Payson’s fledgling economic recovery has apparently faltered, perhaps brewing more trouble for Payson’s battered finances.
The town of Payson’s monthly finance report shows a worrisome drop in retail sales for the month of September, after sales in August had nearly made up all the lost ground from last year.
“I was surprised,” said Payson’s Chief Financial Officer Cindy Smith. “I didn’t expect it.”
Moreover, town spending is running some $315,000 ahead of projections while revenues have lagged about $349,000 behind, eating into the beginning fund balance.
Still, the town hasn’t had to dip into a $1 million contingency fund created by effectively borrowing money from the town’s water fund.
All of that worrisome news comes even before the town has had a chance to calculate the likely impact of the latest state budget proposals. The Arizona Legislature proposed hundreds of millions in cuts and Gov. Jan Brewer has added substantial additional reductions intended to close a projected $1.5 billion deficit between now and the end of the fiscal year in June.
Still, Payson is holding its own for the moment — although a continued slide in sales tax could create new problems, said Smith.
“If the trend continues, we’d be in trouble,” said Smith. “And I’m sure we’ll feel an impact from the state budget. But we’re in the process now of looking at the data. I don’t believe we’re spending more than we’ve budgeted for.”
Perhaps the single most alarming numbers came in the form of a sharp downturn in sales tax receipts, the largest single source of town revenue. So far, local sales tax receipts for the year are just over $2 million, about $307,000 less than the budget projected.
The sales tax numbers in the November report released Tuesday actually reflect sales made in September.
The drop in September snuffed out the first signs of a recovery that glimmered in the October report — which reflected sales in August. Those numbers had actually come in a little above last year at the same time, the first time that had happened all year long. However, in September the sales plunged, dropping from August’s $541,606 to $427,186. Last year September sales tax receipts totaled $557,000.
All told, local sales tax receipts have declined by 15 percent from last year.
The breakdown of sales tax receipts by category revealed some surprising winners and losers.
For instance, general retail sales dropped a modest 6 percent to about $1.3 million. And the previously hard hit real estate sector dropped just 8 percent, to $113,000.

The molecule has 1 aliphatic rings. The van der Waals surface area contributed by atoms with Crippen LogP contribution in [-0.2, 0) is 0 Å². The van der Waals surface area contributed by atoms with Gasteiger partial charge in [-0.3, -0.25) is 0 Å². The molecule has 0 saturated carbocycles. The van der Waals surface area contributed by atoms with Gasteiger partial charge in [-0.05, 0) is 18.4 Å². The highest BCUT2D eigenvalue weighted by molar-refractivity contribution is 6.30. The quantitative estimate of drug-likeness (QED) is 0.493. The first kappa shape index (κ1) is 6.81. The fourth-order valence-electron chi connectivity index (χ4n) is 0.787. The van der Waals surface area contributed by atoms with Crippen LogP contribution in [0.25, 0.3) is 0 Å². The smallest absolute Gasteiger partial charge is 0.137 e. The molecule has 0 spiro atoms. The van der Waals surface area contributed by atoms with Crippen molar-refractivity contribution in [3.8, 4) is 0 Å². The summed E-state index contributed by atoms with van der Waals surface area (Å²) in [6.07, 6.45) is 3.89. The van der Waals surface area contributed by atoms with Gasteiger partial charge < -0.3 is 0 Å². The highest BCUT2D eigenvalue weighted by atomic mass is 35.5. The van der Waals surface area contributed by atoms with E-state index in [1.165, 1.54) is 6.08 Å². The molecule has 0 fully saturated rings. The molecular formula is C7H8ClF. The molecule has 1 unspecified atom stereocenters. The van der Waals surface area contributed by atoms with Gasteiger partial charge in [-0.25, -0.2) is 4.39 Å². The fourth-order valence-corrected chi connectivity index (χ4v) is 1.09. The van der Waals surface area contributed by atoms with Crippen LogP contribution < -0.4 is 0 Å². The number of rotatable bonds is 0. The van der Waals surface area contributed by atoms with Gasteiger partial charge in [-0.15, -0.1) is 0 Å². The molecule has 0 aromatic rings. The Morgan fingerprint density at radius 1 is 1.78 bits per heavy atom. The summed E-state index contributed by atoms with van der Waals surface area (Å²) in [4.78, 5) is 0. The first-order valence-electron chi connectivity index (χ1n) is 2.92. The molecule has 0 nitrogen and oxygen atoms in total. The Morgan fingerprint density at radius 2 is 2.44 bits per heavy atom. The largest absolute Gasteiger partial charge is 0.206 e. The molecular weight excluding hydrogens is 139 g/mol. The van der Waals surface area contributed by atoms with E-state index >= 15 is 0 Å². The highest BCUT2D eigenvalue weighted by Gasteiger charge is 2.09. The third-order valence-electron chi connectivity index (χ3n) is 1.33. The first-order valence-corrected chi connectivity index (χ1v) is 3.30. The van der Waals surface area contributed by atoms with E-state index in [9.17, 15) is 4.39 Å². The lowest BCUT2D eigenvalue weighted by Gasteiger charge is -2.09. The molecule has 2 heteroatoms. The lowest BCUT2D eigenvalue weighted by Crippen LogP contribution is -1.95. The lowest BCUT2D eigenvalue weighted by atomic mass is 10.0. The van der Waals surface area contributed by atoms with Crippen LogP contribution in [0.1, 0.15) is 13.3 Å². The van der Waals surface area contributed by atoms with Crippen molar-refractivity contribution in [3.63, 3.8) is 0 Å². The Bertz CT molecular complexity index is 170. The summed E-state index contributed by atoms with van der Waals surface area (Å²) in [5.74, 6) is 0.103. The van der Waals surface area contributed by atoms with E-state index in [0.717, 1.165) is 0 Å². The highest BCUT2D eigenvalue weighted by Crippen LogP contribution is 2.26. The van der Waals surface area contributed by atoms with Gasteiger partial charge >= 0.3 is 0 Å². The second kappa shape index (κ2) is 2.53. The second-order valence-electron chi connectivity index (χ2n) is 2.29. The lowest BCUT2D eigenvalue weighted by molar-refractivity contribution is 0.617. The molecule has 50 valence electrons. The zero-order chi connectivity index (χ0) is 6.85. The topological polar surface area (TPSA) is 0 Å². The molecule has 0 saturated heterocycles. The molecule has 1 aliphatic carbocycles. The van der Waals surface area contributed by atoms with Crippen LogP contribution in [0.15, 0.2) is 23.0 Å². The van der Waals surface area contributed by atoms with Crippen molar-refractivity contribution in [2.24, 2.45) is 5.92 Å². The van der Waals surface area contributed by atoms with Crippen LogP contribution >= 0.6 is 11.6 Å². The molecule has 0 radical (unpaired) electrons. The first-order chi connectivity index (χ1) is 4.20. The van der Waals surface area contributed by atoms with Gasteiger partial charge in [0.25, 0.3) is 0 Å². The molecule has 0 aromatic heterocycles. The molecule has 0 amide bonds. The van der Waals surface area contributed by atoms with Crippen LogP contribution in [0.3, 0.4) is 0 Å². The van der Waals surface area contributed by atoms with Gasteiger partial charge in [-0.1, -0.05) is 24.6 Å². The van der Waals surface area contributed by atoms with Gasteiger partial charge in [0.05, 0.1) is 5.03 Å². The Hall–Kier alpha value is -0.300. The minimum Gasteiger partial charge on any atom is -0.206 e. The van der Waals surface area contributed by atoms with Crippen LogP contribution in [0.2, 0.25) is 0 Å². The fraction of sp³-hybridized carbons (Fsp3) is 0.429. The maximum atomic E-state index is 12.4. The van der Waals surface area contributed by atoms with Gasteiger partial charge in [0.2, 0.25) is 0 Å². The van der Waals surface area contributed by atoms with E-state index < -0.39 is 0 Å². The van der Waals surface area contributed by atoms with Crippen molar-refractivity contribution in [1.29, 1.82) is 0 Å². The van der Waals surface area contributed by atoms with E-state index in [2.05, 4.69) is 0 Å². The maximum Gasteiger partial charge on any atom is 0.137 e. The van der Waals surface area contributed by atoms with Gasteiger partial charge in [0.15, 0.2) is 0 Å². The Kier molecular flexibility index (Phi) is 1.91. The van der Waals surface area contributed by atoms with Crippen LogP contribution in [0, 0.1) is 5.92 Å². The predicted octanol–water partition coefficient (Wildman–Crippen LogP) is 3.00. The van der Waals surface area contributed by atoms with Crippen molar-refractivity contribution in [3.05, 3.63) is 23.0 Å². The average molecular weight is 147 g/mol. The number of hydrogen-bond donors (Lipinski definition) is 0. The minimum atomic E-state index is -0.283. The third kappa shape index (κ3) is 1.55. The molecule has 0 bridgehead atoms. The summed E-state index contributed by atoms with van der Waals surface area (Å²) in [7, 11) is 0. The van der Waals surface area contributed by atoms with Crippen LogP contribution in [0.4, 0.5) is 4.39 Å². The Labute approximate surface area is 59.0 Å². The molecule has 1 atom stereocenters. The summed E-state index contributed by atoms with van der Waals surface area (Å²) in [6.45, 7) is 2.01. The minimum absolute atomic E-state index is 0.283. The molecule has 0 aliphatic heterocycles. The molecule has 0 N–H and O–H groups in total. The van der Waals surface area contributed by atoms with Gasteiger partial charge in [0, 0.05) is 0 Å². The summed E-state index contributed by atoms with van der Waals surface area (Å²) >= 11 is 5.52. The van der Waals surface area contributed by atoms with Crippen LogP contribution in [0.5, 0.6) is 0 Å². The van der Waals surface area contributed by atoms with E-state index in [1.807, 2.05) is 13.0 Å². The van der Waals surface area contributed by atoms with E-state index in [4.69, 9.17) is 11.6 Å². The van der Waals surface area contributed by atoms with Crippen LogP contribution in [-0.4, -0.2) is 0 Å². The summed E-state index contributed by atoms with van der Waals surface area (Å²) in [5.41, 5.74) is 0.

On the other hand, construction remains moribund with a dismaying 54 percent drop to $172,000.
Hotels reported a bad month, with a 19 percent drop to $94,000, despite a wealth of weekend activities in August including the rodeo. On the other hand, restaurants and bars dropped just 3 percent to $224,000 and arts and entertainment were essentially unchanged at $24,000.
Those figures suggest the residents and visitors may be buying enough meals in restaurants to keep local eateries afloat, despite a drop in overnight visitors.
Local business advocates have been pushing tenaciously for months to convince residents to spend their money in the Rim Country, instead of heading down the hill to the Valley —especially as Christmas approached.
John Stanton, manager for the Rim Country Regional Chamber of Commerce, said “We’re trying to get people to stay in town when they shop — be loyal, buy local.”
He said the chamber did a survey in August and found 143 empty storefronts in town. As of October, the town had lost a total of 24 businesses for the year.
However, in recent months he said a number of new stores have opened their doors, including the 260 Café, the Oasis Hair Salon, Loot, the Sock Room, Black and Tan, Simon Med Imaging and Mike’s Custom Auto Body.
Stanton said, “I don’t think we’re getting worse anymore — but if it’s a long hard winter, that’s going to be tough. Everyone’s talking about the potential of Arizona State University coming to town, but I’m also greatly concerned about the loss of funding for Tonto Natural Bridge. If we can’t work this out, it’s going to be tough.”
The town budget could also face some tough, short-term adjustments, if sales tax figures continue to dwindle through the fall.
Smith said in January she would analyze tax and spending trends and estimate the likely impact of the latest version of the state budget.
“I’m watching it closely,” she said, “we’re taking a hard look at what the state is doing and how that’s likely to affect us at the local level.
So far this year, the town in its general fund has spent nearly $800,000 more than it has taken in. As a result, the balance in the various general fund accounts has dwindled from $1.2 million to about $400,000 — not counting the $1 million the reserve fund from the water department loan.
Most of the town’s departments are spending a little more than the budget called for at this point in the year.
For instance, the fire department has so far spent $1 million, about 7 percent ahead of the estimate to this point in the year.
The police department has so far spent $1.5 million, about 5 percent ahead of the budget to date.
The town attorney’s office has spent $181,000, about 8 percent ahead of projections.
The public works department, which now includes maintenance in the parks, has spent $280,000, some 37 percent ahead of projections. This could represent major projects completed sooner than expected, she said.
Parks and recreation is right on budget at about $155,000 for the year to date.
The Community Development Department, which has processed just 27 permits for single family homes this year, has spent $290,000, about 3 percent ahead of projections.